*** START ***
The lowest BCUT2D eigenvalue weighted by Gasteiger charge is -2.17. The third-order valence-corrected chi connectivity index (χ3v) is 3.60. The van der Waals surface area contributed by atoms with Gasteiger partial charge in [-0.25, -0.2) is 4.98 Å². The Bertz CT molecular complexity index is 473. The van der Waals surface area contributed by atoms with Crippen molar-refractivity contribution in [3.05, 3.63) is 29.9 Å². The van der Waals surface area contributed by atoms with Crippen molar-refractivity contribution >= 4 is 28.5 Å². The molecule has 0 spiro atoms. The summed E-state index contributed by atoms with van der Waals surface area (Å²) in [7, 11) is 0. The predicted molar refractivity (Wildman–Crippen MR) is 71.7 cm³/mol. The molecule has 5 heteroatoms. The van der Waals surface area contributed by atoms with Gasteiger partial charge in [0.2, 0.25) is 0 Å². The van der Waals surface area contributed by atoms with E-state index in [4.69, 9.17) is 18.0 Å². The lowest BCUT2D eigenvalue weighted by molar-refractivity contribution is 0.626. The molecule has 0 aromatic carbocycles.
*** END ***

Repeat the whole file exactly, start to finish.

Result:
The lowest BCUT2D eigenvalue weighted by Gasteiger charge is -2.17. The third-order valence-corrected chi connectivity index (χ3v) is 3.60. The van der Waals surface area contributed by atoms with Gasteiger partial charge in [-0.25, -0.2) is 4.98 Å². The Bertz CT molecular complexity index is 473. The van der Waals surface area contributed by atoms with Crippen molar-refractivity contribution in [3.05, 3.63) is 29.9 Å². The van der Waals surface area contributed by atoms with Crippen molar-refractivity contribution >= 4 is 28.5 Å². The molecule has 0 spiro atoms. The summed E-state index contributed by atoms with van der Waals surface area (Å²) in [7, 11) is 0. The predicted molar refractivity (Wildman–Crippen MR) is 71.7 cm³/mol. The molecule has 5 heteroatoms. The van der Waals surface area contributed by atoms with Gasteiger partial charge in [0.2, 0.25) is 0 Å². The van der Waals surface area contributed by atoms with E-state index in [4.69, 9.17) is 18.0 Å². The lowest BCUT2D eigenvalue weighted by molar-refractivity contribution is 0.626. The molecule has 0 aromatic carbocycles.